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Monday, December 28, 2015

A long time ago, in a galaxy far, far away...

Image result for Star Wars logo

I've had these figs in my garage in freezer bags for years:
I don't even know how many of them there are. But I'm now sorting them out to get them to the table. Above, 49 classic stormtroopers, classic rebel troopers, and seven likely heroes, plus a cast of extras. Frankly, the Wizards of the Coast game was really quite good, and I enjoyed playing it a bit here and there. Also plays OK as a solo game with a generally speaking IGO-UGO sequence, and lovely maps and the cards were amusing, alto. The scenarios from the films were also great, and I played out a bunch of the ones from "A New Hope". 

This movie is hard to explain to young folks. I saw it on the big screen - a nicely sized 50' one - when it was released. It was amazing, and we really had never seen anything like it. With computers being newfangled and somewhat laughable gadgets only a few people owned, the visuals and especially the musical score by John Williams really blew us away. My mom let me and one sister stay and see it again [without paying]. The two older sisters must've seen it - in the theater - about 25 times each! As there were no videos, that's what you had to do. People  would wait in lines for hours to get tickets, just like with rock concerts. Certainly struck a cord even though it was a bit nuts. Not to rain on the parade of follow-ups, but you only get that once. 

Now lots of TV shows have amazing special effects, and friends have huge screens and stereo hookup, and it's all taken for granted. The follow-ups have been OK, and I plan to see the latest, just because it hasn't been totally trashed in reviews and I want to see the actors in this last run before age takes them from us permanently.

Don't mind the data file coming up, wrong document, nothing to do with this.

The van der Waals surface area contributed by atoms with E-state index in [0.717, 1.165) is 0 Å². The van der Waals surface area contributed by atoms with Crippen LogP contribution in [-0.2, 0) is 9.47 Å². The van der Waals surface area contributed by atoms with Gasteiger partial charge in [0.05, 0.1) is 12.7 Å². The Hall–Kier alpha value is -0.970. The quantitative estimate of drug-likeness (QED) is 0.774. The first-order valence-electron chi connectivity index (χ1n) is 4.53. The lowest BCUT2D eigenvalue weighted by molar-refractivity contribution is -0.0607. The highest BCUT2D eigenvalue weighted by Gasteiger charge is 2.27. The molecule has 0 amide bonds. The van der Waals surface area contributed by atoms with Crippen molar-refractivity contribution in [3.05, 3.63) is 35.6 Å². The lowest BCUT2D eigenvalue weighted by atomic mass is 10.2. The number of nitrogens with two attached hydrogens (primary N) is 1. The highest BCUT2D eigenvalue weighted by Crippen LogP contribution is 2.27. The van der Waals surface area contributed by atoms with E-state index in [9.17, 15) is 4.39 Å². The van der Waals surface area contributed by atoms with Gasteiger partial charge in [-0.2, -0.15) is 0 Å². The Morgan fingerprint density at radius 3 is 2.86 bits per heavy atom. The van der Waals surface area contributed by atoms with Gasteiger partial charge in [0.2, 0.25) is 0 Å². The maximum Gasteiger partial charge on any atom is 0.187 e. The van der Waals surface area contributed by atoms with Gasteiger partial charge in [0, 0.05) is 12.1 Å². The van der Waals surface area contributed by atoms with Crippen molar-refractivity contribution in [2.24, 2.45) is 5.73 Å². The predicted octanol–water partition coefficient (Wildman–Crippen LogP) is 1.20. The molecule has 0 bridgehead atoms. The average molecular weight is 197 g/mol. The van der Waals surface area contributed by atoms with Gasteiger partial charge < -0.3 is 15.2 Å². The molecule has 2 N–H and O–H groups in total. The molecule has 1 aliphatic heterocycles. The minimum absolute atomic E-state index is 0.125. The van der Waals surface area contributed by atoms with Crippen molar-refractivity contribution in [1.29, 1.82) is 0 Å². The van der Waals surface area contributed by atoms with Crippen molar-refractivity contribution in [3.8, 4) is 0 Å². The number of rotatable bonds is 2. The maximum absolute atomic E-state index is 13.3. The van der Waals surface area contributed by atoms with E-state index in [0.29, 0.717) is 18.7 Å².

Having decided to get out of painting 25-8mm scifi, I'm now running with Star Wars as both a good theme and back world, as well as having lots of figures for, perhaps several hundred. The Fringe faction provides a lot of interesting figures for the table [just like in the game, actually] and they make great futuristic fighters against or for the Empire.  Perfect setup as I don't have time to paint everything!

Have meant to try Chain Reaction for ages, and own 3.0 which I've read more than once.  Never got it into motion, however. Now downloaded CR2015 from here 2HW freebies and have mostly read it. It certainly looks cleaner and has a few nice tweaks to it. 

There's still some aspects to the reaction-test mechanic that concern me, but as I haven't played them yet I will of course follow my rule and play them RAW first. Having sorted out some classic forces, I'll be throwing a few things on the table ASAP. Stay tuned!

Tuesday, December 22, 2015

Painting Slimey Limeys: resources and inspiration

'Ow can we fight if we 'aven't any paint??
Above, 24pdr battery, forward observers, staff, command, all Battlefront 

50 British Motor Infantry by Battlefront, about 12 stands worth, or 4 platoons with my rules.

Finally getting movement on my British desert forces.  I primed and began painting these ages ago, then stopped when the bottom fell out of Flames of War locally. I'll probably need to dust them off, also! One inhibiting factor was that I bought two Ospery books to paint them, assuming they were as useful as the Italian books [which are very, very good I might add].  However, there was way too much history in them and not nearly enough about their uniforms, rank, medals, unit patches, etc. I finally broke down and bought the book with all that info since it is $17 retail and got it at Amazon for $9 total: